Active and extremely social, black-tailed prairie dogs live in complex communities. They are an important part of the prairie ecosystem. They help keep the soil healthy by loosening it with their digging. They provide a source of food for other animals, including eagles, ferrets, and coyotes.
What They Eat
Prairie dogs eat mainly grasses and other plants, but will also consume seeds and insects.
Where They Live
Prairie dogs live in and around “towns” of tunnels they carve 3–10 feet beneath the surface of prairies and semi-deserts of the western United States, Canada, and northern Mexico.
What They Do
Prairie dogs are adapted to live in dry, resource-scarce conditions. Their tunnels help protect them from predators and from the hot sun. Their sandy color camouflages them against the light-colored ground. They are able to survive for long periods on water they obtain from the food they eat.
How They’re Doing
Prairie dog populations have declined due to disease, habitat loss and fragmentation, poisoning, and shooting.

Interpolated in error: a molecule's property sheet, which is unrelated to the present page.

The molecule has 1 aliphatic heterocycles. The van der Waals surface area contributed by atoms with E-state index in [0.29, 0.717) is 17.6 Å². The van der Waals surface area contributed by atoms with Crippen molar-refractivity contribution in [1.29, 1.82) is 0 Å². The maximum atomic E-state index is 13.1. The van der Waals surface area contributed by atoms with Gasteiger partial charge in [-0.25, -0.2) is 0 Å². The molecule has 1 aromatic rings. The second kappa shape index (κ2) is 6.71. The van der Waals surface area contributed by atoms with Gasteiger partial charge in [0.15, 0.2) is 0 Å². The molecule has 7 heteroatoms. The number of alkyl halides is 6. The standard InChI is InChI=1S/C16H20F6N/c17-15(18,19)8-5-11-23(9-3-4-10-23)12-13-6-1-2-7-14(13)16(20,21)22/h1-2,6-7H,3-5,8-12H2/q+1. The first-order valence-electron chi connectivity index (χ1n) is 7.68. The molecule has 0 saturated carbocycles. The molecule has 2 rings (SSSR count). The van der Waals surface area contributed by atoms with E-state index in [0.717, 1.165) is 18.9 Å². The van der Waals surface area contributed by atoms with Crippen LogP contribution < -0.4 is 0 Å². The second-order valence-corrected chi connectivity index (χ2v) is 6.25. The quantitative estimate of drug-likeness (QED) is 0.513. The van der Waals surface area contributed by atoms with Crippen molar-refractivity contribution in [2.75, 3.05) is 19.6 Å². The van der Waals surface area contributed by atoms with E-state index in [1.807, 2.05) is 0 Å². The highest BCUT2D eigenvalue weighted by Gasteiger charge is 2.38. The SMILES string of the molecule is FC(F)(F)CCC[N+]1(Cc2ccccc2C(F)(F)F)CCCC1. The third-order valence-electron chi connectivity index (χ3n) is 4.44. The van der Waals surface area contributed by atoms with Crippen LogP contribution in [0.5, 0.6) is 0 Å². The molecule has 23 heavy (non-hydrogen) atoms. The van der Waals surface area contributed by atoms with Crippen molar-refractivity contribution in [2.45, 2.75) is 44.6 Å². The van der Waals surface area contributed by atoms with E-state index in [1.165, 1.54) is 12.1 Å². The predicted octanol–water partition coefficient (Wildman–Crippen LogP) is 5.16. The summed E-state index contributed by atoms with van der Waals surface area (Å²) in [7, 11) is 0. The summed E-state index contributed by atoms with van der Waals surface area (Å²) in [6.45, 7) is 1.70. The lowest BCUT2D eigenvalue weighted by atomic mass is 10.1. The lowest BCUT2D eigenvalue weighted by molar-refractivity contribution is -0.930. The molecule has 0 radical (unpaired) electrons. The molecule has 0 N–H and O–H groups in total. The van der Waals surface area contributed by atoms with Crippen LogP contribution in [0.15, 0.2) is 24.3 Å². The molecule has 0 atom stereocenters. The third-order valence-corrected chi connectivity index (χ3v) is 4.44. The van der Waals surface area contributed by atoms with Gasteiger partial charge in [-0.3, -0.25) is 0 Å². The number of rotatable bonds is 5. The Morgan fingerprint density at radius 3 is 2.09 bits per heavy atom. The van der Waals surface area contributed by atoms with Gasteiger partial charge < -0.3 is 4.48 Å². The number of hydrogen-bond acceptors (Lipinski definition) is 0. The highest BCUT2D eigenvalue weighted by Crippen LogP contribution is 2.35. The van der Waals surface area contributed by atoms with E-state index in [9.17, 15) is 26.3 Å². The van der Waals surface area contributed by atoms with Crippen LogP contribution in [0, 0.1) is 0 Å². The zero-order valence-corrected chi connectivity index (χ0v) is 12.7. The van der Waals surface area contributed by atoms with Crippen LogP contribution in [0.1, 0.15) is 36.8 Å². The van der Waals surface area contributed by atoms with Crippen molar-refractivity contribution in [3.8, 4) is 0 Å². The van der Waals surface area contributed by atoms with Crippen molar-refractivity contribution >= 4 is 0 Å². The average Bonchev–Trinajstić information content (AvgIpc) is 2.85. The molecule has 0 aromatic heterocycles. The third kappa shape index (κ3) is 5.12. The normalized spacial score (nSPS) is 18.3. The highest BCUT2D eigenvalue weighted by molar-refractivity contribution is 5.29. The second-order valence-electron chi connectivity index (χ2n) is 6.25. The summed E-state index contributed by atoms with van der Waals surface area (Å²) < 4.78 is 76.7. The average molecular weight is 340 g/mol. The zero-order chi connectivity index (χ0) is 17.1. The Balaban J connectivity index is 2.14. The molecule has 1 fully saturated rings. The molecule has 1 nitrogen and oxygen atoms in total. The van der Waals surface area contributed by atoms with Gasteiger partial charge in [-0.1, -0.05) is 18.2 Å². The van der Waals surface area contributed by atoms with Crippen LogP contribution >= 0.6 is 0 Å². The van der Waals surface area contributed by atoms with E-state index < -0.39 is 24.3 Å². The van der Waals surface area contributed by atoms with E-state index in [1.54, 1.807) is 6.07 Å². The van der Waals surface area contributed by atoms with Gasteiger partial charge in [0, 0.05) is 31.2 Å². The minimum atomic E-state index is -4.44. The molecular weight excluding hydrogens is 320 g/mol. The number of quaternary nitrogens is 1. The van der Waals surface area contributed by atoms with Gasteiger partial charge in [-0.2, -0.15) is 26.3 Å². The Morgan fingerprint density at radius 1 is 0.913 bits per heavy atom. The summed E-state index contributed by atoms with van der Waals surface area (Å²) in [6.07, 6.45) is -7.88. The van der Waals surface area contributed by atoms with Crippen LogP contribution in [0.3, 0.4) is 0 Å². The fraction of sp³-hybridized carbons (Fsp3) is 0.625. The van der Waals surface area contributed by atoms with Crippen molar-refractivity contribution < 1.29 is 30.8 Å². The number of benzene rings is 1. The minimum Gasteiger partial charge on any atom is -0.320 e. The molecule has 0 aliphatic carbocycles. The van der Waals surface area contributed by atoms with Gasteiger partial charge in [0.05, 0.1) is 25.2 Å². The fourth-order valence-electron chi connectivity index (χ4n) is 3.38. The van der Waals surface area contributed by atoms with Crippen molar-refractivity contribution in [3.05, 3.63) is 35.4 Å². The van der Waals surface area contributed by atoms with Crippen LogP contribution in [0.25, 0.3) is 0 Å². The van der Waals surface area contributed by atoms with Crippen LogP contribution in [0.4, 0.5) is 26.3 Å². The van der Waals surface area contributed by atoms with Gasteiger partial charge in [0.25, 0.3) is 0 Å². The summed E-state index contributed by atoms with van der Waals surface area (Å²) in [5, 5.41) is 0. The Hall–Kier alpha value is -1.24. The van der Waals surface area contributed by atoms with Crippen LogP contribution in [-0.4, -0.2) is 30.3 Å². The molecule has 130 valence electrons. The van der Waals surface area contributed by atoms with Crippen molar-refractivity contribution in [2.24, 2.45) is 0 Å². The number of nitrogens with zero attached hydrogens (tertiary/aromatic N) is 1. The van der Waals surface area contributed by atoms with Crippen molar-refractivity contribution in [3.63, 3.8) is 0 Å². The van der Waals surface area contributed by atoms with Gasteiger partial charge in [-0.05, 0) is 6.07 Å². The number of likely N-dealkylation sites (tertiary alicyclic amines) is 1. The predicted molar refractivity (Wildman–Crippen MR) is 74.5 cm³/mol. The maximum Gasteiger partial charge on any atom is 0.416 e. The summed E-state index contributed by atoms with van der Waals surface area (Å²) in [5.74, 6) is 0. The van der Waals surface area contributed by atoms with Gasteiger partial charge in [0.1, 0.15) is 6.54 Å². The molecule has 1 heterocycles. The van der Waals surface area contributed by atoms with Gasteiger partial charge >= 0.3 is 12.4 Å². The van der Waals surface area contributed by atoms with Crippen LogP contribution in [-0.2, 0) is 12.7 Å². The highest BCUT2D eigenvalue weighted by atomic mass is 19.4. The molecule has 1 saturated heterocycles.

Where in the World
Weight: 1½ –3 pounds
Body Length: 14–16 inches
Where at the Zoo
- The barking sound prairie dogs make when communicating with each other earned them their name. Scientists have identified at least 11 calls, each with a distinct meaning.
- Young prairie dogs are called kits.
- In the past, prairie dogs were killed in large numbers because ranchers thought they were destroying rangeland and competing for food with cattle, or were worried their cattle might break a leg by stepping in a prairie dog hole.
- Black-tailed prairie dogs are unusual among the five species of prairie dogs in that they don’t hibernate.
Loss of prairie habitat to agriculture and other human activity has helped produce a drastic decline in the number of prairie dogs. The decline in prairie dogs in turn has had a devastating effect on the North American black-footed ferret, which lives in prairie dog burrows and preys almost entirely on these animals. The black-footed ferret has become North America’s most endangered mammal.